Sutter County rejects medical pot ordinance on first reading
This story has been updated from an earlier version that had incorrect information.
Though nobody spoke out to oppose it, the Sutter County Board of Supervisors voted 3-2 on Tuesday to reject a proposed ordinance on medical marijuana.
Supervisor James Gallagher said he had too many concerns about unintended consequences, including how it could be seen as the county giving tacit approval to marijuana growing.
"I still feel we're not saying it, but we're allowing it to happen," he said. He was joined in the vote against the ordinance by Supervisor Jim Whiteaker and Supervisor Larry Montna, who'd expressed similar views at an earlier meeting.
What was rejected Tuesday was a revised version of the ordinance, with changes to make the limit 12 mature plants for parcels of any size and a requirement for growing on less than 20 acres to be either indoors or in a ventilated greenhouse.
The ordinance retained other aspects from its original form, such as allowing appeals to grow more plants, and an outright ban on growing near places where children gather, such as schools and parks.
Unlike past meetings in both counties, no one spoke to oppose the ordinance, though Jim Burris, a Yuba City resident and medical marijuana user, did bring a model of a greenhouse for growing acceptable under Yuba City's similar ordinance.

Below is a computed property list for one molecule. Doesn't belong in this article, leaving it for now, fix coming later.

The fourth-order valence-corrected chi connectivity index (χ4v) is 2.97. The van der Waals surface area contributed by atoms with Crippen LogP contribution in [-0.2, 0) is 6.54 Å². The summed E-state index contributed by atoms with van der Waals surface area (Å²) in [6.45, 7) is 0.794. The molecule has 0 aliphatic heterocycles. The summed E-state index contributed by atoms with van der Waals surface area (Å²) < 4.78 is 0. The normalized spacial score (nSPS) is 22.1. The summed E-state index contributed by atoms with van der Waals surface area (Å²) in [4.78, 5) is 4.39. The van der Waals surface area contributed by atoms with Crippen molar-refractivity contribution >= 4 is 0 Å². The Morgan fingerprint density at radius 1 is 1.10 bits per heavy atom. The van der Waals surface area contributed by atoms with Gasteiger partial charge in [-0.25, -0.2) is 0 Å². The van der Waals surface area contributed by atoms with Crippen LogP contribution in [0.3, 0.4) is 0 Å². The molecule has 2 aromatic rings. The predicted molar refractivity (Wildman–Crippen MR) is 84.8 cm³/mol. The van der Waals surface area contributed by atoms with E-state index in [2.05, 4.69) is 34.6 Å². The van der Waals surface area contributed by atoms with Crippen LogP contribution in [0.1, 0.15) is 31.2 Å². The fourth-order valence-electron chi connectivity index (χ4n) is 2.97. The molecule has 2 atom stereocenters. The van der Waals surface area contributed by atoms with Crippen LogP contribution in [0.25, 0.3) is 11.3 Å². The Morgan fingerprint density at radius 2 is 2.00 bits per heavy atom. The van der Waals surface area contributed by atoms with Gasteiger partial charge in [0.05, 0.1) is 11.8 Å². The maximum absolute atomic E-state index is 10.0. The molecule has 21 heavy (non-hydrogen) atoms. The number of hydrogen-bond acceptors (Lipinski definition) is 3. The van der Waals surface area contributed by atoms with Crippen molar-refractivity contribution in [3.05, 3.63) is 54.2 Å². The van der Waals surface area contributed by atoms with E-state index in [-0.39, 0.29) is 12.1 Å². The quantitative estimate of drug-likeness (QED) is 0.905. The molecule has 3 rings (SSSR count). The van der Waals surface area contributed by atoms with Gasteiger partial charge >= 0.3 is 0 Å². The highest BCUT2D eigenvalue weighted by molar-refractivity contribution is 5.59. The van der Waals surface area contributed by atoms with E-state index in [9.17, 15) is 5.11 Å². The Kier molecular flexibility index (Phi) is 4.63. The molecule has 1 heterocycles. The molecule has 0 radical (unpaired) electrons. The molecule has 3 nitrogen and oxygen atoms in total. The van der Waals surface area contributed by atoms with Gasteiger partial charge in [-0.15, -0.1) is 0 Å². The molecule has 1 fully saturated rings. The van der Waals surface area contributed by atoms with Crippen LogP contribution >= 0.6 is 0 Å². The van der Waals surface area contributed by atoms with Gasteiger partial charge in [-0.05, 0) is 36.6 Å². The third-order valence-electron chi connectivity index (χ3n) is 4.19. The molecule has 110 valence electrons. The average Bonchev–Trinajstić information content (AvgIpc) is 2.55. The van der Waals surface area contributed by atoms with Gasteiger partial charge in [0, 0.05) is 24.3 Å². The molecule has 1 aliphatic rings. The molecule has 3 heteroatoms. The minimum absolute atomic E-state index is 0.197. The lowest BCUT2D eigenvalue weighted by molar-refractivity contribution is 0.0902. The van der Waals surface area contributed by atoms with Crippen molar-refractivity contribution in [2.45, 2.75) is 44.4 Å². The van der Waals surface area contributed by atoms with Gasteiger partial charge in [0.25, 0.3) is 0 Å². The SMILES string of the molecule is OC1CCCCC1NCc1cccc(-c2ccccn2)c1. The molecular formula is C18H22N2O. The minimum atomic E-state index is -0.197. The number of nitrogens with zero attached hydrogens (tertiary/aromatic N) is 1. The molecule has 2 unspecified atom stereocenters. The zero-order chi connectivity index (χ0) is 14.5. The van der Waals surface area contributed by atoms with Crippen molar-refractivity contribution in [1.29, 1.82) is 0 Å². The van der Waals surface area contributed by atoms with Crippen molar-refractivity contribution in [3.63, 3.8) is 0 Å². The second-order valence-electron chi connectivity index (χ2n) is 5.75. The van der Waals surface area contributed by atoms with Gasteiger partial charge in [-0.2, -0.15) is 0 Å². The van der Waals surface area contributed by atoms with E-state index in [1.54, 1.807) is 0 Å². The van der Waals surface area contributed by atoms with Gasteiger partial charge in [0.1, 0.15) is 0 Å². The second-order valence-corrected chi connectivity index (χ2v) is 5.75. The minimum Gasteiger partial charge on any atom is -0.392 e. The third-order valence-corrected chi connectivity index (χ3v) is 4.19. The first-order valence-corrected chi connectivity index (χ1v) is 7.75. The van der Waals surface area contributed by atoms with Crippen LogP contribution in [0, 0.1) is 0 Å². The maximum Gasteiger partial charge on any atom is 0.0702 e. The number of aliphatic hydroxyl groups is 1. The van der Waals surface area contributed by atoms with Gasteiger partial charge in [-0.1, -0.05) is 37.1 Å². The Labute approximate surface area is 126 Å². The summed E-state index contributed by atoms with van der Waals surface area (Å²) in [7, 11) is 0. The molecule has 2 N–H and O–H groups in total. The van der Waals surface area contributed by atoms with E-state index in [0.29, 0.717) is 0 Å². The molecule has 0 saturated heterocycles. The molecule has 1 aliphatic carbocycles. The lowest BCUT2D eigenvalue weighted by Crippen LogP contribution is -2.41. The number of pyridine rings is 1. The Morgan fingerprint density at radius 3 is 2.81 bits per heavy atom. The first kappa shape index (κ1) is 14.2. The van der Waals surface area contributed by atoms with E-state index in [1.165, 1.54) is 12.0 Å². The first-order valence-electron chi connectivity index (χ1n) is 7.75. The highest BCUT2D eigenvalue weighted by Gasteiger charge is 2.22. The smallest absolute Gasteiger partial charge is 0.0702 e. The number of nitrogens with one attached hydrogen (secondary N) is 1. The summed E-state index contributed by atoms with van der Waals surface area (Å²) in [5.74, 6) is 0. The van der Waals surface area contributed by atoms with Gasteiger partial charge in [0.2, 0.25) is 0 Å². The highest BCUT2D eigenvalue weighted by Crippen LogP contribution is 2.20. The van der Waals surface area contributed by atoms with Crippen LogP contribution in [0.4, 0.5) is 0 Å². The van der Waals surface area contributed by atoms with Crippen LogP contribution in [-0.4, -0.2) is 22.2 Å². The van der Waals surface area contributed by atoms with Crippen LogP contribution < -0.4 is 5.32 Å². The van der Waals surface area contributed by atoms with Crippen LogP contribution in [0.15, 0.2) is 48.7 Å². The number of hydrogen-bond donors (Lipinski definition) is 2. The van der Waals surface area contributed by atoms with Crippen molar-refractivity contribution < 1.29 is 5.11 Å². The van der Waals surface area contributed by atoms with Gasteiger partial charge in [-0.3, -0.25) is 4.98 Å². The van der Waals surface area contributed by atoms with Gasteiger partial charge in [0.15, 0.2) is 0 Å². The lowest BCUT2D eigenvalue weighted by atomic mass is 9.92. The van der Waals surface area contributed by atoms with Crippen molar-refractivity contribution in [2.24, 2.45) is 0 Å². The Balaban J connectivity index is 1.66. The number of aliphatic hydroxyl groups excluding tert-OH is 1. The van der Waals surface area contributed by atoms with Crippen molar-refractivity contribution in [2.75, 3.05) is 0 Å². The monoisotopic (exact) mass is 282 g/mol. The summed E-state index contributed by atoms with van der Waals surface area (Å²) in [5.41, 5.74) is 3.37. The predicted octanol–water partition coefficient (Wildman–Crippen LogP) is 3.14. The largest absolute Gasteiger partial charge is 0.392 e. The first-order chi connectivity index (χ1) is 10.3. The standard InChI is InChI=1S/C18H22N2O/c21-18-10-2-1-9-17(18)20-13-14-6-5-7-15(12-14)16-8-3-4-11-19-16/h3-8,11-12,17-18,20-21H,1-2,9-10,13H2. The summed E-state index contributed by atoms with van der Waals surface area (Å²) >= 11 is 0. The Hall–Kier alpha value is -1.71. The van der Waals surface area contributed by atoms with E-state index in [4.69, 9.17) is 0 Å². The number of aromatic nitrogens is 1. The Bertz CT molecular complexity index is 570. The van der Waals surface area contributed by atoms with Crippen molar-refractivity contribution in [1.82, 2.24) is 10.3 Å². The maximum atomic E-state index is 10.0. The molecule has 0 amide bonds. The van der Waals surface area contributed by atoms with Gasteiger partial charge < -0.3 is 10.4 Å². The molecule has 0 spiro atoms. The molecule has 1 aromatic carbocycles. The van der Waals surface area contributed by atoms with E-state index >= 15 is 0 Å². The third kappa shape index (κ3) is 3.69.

"This here is a mid-sized unit, and it'll handle 12 plants for the patient," Burris said, showing how a cover on the greenhouse would allow sunlight in but keep prying eyes out.
In a humorous tone, he later added, "You could even put your kids in there and lock 'em up if you can't find a babysitter."
Supervisors on both sides of the vote said they recognized the medical marijuana issue is far from resolved as a conflict between state and federal law.
Supervisor Stan Cleveland said the ordinance addressed what the county can control.
"Really, this has been a long and not enjoyable process, but we try to do the best we can," he said.
Interim County Administrative Officer Shawne Corley said earlier in the meeting that creating a card program for medical marijuana patients is also going to come before the board soon.